Check to state you have read and
agree to our Terms and Conditions

Terms & Conditions and Privacy Statement

Mondaq.com (the Website) is owned and managed by Mondaq Ltd and as a user you are granted a non-exclusive, revocable license to access the Website under its terms and conditions of use. Your use of the Website constitutes your agreement to the following terms and conditions of use. Mondaq Ltd may terminate your use of the Website if you are in breach of these terms and conditions or if Mondaq Ltd decides to terminate your license of use for whatever reason.

Use of www.mondaq.com

You may use the Website but are required to register as a user if you wish to read the full text of the content and articles available (the Content). You may not modify, publish, transmit, transfer or sell, reproduce, create derivative works from, distribute, perform, link, display, or in any way exploit any of the Content, in whole or in part, except as expressly permitted in these terms & conditions or with the prior written consent of Mondaq Ltd. You may not use electronic or other means to extract details or information about Mondaq.com’s content, users or contributors in order to offer them any services or products which compete directly or indirectly with Mondaq Ltd’s services and products.


Mondaq Ltd and/or its respective suppliers make no representations about the suitability of the information contained in the documents and related graphics published on this server for any purpose. All such documents and related graphics are provided "as is" without warranty of any kind. Mondaq Ltd and/or its respective suppliers hereby disclaim all warranties and conditions with regard to this information, including all implied warranties and conditions of merchantability, fitness for a particular purpose, title and non-infringement. In no event shall Mondaq Ltd and/or its respective suppliers be liable for any special, indirect or consequential damages or any damages whatsoever resulting from loss of use, data or profits, whether in an action of contract, negligence or other tortious action, arising out of or in connection with the use or performance of information available from this server.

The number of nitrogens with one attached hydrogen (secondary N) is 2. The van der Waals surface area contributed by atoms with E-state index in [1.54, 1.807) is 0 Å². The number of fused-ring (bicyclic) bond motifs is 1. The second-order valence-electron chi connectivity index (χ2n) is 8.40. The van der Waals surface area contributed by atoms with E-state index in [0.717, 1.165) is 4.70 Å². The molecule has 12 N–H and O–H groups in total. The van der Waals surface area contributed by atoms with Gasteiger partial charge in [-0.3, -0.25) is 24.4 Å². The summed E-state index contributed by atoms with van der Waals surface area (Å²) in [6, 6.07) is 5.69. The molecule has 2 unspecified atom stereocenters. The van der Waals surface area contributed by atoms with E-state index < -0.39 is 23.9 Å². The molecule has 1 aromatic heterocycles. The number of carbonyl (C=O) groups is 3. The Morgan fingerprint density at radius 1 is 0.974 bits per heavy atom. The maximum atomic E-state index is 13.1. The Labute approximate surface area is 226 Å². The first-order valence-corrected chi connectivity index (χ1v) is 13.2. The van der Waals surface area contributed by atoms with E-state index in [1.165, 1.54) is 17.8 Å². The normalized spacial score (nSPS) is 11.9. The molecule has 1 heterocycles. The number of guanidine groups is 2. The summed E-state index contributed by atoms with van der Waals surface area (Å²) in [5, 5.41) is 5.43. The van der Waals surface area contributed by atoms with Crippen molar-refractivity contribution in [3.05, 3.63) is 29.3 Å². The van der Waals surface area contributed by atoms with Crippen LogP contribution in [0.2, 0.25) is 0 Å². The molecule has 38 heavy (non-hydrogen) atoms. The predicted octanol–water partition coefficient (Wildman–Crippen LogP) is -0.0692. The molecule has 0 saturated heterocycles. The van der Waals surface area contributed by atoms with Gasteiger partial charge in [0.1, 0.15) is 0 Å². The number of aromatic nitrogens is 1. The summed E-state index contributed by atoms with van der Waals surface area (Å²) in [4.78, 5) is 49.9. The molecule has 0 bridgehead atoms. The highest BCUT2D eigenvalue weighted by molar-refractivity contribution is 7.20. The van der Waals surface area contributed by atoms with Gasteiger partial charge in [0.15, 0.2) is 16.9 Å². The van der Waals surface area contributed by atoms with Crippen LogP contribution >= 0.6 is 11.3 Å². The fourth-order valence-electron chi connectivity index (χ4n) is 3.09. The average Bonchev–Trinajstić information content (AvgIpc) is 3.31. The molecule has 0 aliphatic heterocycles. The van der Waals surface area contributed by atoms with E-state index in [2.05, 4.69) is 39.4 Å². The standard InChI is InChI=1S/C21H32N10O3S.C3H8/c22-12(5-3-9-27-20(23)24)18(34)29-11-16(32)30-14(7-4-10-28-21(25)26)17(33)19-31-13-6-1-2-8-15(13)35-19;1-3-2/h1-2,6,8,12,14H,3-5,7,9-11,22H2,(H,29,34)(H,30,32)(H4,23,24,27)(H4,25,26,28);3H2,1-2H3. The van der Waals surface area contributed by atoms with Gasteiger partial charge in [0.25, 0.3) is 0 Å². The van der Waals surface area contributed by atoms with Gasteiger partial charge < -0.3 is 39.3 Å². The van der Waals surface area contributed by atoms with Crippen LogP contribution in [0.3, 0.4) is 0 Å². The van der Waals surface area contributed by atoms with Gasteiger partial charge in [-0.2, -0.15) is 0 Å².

The documents and related graphics published on this server could include technical inaccuracies or typographical errors. Changes are periodically added to the information herein. Mondaq Ltd and/or its respective suppliers may make improvements and/or changes in the product(s) and/or the program(s) described herein at any time.


Mondaq Ltd requires you to register and provide information that personally identifies you, including what sort of information you are interested in, for three primary purposes:

  • To allow you to personalize the Mondaq websites you are visiting.
  • To enable features such as password reminder, newsletter alerts, email a colleague, and linking from Mondaq (and its affiliate sites) to your website.
  • To produce demographic feedback for our information providers who provide information free for your use.

Mondaq (and its affiliate sites) do not sell or provide your details to third parties other than information providers. The reason we provide our information providers with this information is so that they can measure the response their articles are receiving and provide you with information about their products and services.